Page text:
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Soft Heap - Al Dente CD (album) cover


Soft Heap

Canterbury Scene

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1 stars For some bizarre reason, I was pretty enthusiastic when I received this CD in the mail. For an even stranger reason, I believed this band was going to be a fantastic offshoot of the always lovable and laudable Soft Machine and going to focus on their former glories for musical inspiration. I hadn't even paid a great deal of attention to the fact that the band's original creative genius, Robert Wyatt, (One of the primary writing forces in the Machine's first three albums) had nothing to do with this project, and the fact that Soft Heap was mainly put together by the notorious sax player and villain, Elton Dean, who's style of sax playing doesn't fit my tastes at all. I've got nothing personal against Dean but whenever the occasion is (and believe me, it's quite frequent) that he doesn't utilize his woodwind playing skills for melodic purposes, he's often near unlistenable.

To this day, I still remember a little exchange I had with my brother before I randomly popped the CD into the stereo. As, I was removing the plastic wrap from the CD's attractive digipack container, my fairly prog rock opposed brother (No, he's not a fan of RIO; he simply hates most forms of music) asked me what kind of sounds would plague his eardrums today. The ensuing banter will be typed in the form of a playwright:

Me: You're going to be listening to Soft Heap, man.

Bro: (pauses, then has a wry smile) Why are you listening to Soft Heap? Doesn't the band's name say itself that it's obviously a load of crap?

Well, I'll be danged, this silly, little anecdote was the first time the kid was ever right about music. Soft Heap does live up to its name. If an album comprised of six lengthy, sax dominated jams made up right on the spot with no form or structure appeal to you, go ahead and waste fifteen dollars on it. I'm no specialist on free jazz but I personally can't stand this record. Individually, these musicians are great and I'm not going to deny that. Every single one of them has shown promise on a non-Heap album. (Even the noisy Dean got his time to shine on Soft Machine's Third.) Alan Gowen may be second only to Keith Emerson in terms of finger flashing keyboard abilities, Pip Pyle's "Octopus" trade name is surely justified for those who have heard the man's dexterous drumming, Hugh Hopper has shown signs of being a great, fluent, (and loud!) bass player and songwriter, and in terms of talent, I'll begrudgingly admit that Elton Dean is an ultra talented sax player even if Frank Zappa might think he's blowing his nose into the poor instrument. (See "Weasels Ripped My Flesh" for the in-joke reference)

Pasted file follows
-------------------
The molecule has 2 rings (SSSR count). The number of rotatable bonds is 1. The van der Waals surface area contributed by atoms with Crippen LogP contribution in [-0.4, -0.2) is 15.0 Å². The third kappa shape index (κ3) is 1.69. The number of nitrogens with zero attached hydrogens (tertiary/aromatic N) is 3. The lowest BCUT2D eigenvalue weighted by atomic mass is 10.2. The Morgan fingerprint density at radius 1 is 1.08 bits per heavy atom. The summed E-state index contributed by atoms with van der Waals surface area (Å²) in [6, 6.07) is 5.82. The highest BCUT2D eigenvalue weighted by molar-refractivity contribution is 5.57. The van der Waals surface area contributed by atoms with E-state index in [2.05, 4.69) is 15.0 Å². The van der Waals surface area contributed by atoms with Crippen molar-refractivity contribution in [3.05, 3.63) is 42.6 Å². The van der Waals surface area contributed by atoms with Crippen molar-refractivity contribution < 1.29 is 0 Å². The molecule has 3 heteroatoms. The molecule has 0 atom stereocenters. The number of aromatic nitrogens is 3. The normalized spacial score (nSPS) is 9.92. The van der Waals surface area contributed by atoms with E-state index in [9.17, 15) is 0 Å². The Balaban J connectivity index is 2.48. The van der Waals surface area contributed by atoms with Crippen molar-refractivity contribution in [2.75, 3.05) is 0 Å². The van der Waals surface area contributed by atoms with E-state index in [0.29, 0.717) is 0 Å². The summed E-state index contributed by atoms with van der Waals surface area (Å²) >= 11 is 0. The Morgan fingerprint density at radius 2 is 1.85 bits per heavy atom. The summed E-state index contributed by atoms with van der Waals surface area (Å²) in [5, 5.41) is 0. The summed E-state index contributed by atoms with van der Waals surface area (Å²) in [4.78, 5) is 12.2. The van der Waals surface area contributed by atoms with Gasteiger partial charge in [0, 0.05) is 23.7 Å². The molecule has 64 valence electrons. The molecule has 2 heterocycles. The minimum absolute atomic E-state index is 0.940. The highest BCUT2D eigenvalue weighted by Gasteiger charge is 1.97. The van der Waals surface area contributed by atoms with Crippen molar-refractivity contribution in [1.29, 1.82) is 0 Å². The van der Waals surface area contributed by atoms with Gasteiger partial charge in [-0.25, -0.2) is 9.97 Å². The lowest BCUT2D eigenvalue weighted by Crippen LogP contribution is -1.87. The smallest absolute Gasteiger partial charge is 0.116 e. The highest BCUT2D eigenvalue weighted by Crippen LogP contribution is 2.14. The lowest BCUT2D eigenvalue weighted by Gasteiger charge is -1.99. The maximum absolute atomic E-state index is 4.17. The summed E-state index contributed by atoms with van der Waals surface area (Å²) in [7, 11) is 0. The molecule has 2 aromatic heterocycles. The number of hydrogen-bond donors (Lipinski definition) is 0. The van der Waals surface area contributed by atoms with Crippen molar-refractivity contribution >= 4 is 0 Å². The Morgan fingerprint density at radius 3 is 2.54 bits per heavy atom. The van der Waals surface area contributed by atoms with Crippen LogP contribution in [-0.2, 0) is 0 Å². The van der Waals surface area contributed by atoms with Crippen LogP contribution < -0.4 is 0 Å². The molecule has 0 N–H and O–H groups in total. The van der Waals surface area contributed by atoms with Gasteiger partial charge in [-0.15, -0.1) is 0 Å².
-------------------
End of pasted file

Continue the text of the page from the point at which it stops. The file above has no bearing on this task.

I'm not even going to discuss the songs individually. They all tend to blend together stylistically (They're all sax jams!) and Gowen's subdued, electric piano showcases on a few tracks are the only reprieve you're going to get from the sax attacks! And why do jazz bands always have one track that's name is just an acronym of random letters? Do they think they're more elitist and accomplished since they named one of their jams, "C.R.R.C"? Does anyone care? Oh and be sure to check later, jazz fans, a slightly used, slightly smelly copy of Soft Heap's Grammy nominated "Al Dente" has made it's debut.

Btw, R.I.P. all the members of Soft Heap. Now I shall have a feeling of guilt dwell upon me every time I maliciously rip on sax jams for being annoying. For fear of being haunted by the ghost of Elton Dean's saxophone, let's dedicate a moment of silence to each and every one of these virtuosos. Like I said, they're all really talented chaps, this album just puts them in a bad light.

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Posted Thursday, July 22, 2010 | Review Permalink

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